Lot 3308 in the addenda to the sale catalogue, easily missed alongside the superb and scarce early printed books on offer, was for a copy of the Zeitlinger and Sotheran Bibliotheca Chemico-mathematica, along with “bound volumes of booksellers’ catalogues, mostly scientific.” This set of catalogues had been organized and bound in red cloth with maroon morocco gold-stamped labels to match the distinctive boxes half bound in red calf and red cloth with spines with gold-tooled titles that housed much of the rest of his collection. Meant to sit harmoniously on the shelf alongside the books they advertised, these volumes were a valuable reference source for Honeyman as he assembled and maintained his collection. We acquired the surviving 37 volumes of catalogues from this lot from Asher Rare Books & Antiquariaat Forum earlier this year, who in turn acquired the volumes from Joop van Gelder, a Dutch pharmacist and book collector, who acquired the volumes in the Honeyman sale. Taken altogether, the collection contains 179 individual catalogues from 40 bookselling firms, issued between 1910 and 1961.
Honeyman began sending his catalogues to be bound in the early 1930s, soon after he shifted his collecting priorities from literature to science. The first bound set seems to have been either volume five, containing part of the Sotheran’s Newton sale, or volume 34, a miscellaneous collection of four catalogues from 1930 and 31. As the space between these volumes suggests, his internal numbering system was a slightly later invention, created as he accumulated more catalogues. An added note on the front free endpaper of volume 34, which discusses a planned break in the numerical series to accommodate future Sotheran’s volumes, shows a little of his organizational thinking.
These red cloth volumes, which he referred to internally as “Red #,” were both a record of purchases and a reference source in their own right. In addition to the typical, spare markup seen in other collectors’ catalogues—checkmarks next to desiderata and hasty lists of purchase numbers scrawled on title pages and pastedowns—Honeyman left evidence of repeated use. Some individual catalogues bear dates, typically from the mid 1950s, indicating when he last “checked” the listings, and some, like his copy of E. P. Goldschmidt & co.’s list no. 17, bear the pencil note “Keep for reference.”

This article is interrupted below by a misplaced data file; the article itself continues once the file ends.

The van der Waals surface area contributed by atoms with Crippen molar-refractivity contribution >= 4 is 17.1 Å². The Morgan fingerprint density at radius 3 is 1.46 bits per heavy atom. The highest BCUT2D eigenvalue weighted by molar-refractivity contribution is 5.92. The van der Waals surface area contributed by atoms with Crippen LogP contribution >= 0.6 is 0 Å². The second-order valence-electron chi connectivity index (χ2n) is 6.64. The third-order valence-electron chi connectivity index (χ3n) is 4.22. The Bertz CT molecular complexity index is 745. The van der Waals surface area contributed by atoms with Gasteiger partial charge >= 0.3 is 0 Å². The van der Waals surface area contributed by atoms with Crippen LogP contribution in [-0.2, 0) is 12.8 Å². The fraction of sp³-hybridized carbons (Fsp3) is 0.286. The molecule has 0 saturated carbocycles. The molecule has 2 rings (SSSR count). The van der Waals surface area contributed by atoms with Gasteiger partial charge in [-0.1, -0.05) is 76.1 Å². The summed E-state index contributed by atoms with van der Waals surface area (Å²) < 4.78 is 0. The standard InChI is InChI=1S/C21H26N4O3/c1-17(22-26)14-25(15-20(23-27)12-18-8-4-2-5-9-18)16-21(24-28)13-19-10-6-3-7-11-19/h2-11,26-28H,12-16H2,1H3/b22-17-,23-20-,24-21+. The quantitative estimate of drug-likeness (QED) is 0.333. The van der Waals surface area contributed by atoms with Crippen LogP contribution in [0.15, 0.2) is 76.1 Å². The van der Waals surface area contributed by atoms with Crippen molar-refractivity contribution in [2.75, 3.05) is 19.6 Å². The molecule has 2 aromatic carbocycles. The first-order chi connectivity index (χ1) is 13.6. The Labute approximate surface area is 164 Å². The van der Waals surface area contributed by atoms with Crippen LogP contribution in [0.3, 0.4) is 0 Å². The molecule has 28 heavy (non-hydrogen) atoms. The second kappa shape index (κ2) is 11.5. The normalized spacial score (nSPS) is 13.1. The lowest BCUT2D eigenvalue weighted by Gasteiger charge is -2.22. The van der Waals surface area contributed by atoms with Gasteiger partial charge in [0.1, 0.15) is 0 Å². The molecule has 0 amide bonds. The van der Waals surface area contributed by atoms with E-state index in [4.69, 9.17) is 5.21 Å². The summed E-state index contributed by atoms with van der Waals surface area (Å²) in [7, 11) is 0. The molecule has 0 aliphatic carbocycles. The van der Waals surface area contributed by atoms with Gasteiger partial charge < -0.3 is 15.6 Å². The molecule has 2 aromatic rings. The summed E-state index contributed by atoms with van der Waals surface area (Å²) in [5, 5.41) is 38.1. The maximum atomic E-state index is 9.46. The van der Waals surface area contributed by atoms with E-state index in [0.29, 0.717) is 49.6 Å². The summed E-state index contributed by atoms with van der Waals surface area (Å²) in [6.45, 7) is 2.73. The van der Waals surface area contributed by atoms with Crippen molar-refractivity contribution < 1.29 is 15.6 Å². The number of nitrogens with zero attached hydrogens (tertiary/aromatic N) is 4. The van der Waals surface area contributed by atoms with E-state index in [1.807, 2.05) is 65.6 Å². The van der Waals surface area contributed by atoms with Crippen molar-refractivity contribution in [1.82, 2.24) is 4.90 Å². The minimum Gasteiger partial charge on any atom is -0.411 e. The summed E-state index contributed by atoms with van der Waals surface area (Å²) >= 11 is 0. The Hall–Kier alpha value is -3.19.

In other volumes, Honeyman offers more extensive thoughts, both about the accuracy of a seller’s descriptions and about how his own copies compare to those on offer. He paid special attention to his collection of the works of Galileo Galilei, offering extensive annotations on his copy of the 1931 R. Lier catalogue of Galileo works. In a later volume, he tipped in a bookseller’s advertisement from the Pierre Berès firm describing a copy from the 1606 first edition of Galileo’s Operazioni del compasso. He offers a simple lament in pencil, dated 1959: “The only one I have ever seen offered—should have bought it.”
Acquiring these catalogues was of great interest to us not only for these animating details of how Honeyman thought about and built his collection, but also for the wealth of provenance information they offer about our own holdings. Our library was a very active participant at the sale through our agent, Jake Zeitlin, purchasing 65 items in total. Included in these purchases were Kepler’s Mysterium Cosmographicum (1508) with the Platonic solids plate, and a copy of John Bevis’ Atlas Celeste (1750-1786).